This review was originally published on December 26, 2013 and referenced the original title of La Guapa; Review has been edited to reflect the title change…
Criminal Cesar (Anthony L. Fernandez) has been keeping his ex-wife Alex (Grace Serrano) from seeing their daughter, Celia (Maia Kahlo), until Alex pays off a debt he feels she owes him. To pay this debt, Alex has become an underworld assassin for Cesar, carrying out hits with the help of Cesar’s brother, Benny (Rodney Thurman). Unfortunately for all involved, however, their latest hit has caught the attention of Detectives Pensiero (Al Coronel) and Vasquez (Ivan Basso), and they’re closing in.
Kenneth Castillo‘s La Guapa – Thou Shalt Not Kill is a collection of family dramas and tragedies hidden in a criminal drama wrapping. In the obvious ways, the films focuses on the families of the main characters; in the grander sense, it’s about a community and the interpersonal relationships that form a larger family, with its own brand of dysfunction.
From the forced estrangement of Alex from her daughter Celia by Cesar, to the fractured relationship between Detective Vasquez and his brother Chato (Giovanni Bejarano), the attempts at building a family for Detective Pensiero and his wife (Cindy Vela), and the loyalty gone awry relationship between Cesar and his brother Benny, the film is packed with layers of familial drama. On top of that, Alex’s hits aren’t happening in a vacuum. As owner of a salon, she knows, or is somehow connected to, her victims, their friends and family, and even her pursuers. Everyone both knows and doesn’t know that something is horribly wrong.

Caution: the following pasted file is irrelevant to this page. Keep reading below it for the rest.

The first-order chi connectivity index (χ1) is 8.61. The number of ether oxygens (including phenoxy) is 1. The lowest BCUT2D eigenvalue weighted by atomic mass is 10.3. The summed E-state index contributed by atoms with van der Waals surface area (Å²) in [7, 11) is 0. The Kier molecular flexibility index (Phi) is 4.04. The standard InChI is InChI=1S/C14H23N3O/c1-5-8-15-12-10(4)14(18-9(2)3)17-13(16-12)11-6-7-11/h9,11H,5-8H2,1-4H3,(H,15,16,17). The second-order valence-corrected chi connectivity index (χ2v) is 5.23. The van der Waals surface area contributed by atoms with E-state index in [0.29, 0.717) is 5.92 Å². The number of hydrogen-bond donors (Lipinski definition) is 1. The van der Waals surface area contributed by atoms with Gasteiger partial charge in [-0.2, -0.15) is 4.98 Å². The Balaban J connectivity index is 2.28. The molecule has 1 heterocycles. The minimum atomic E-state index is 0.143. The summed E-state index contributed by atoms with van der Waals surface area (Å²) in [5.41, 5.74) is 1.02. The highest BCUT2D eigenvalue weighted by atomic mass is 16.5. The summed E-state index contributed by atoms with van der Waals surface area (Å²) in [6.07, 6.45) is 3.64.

The result here is a film that maintains the tenuous relationships between all these narrative threads without any of them coming up short, or letting down the story as a whole. Sure, some developments may not work for everyone (the resolution was a little too neat and tidy for my liking), but all the connections and dynamics are sound. And even if the family aspects aren’t to your liking, there’s still the mystery of where this criminal tale is going. The film intrigues all over the place.
Technically, all aspects are equally solid. Composition is sound, though not particularly interesting; the film doesn’t go for any stylistic flair, but the visual choices still deliver a more than competent image. This isn’t a film that needs to dazzle the eye to impress anyway; the narrative dynamics more than carry their own weight, and the edit moves at the perfect pace.
Some of the dialogue comes across stilted, and every once and a while the film trips over some melodrama, but for the most part the film succeeds. Perhaps it could’ve gone with fewer subplots for the characters involved, but I don’t think any of them dilute the film’s impact. With fewer subplots, the film just might’ve been able to run in a few other directions that weren’t as predictable, given the extra time to focus elsewhere.
Overall, though, I found La Guapa – Thou Shalt Not Kill both entertaining and compelling. The dramatic family aspects allowed the film to be imbued with more than just criminal stereotypes and action, which at best would’ve left the film feeling like a cable TV crime drama. Instead we’re given a convincingly well-rounded film, one that treats the viewer with emotional depth over gunshots (though it has those too).
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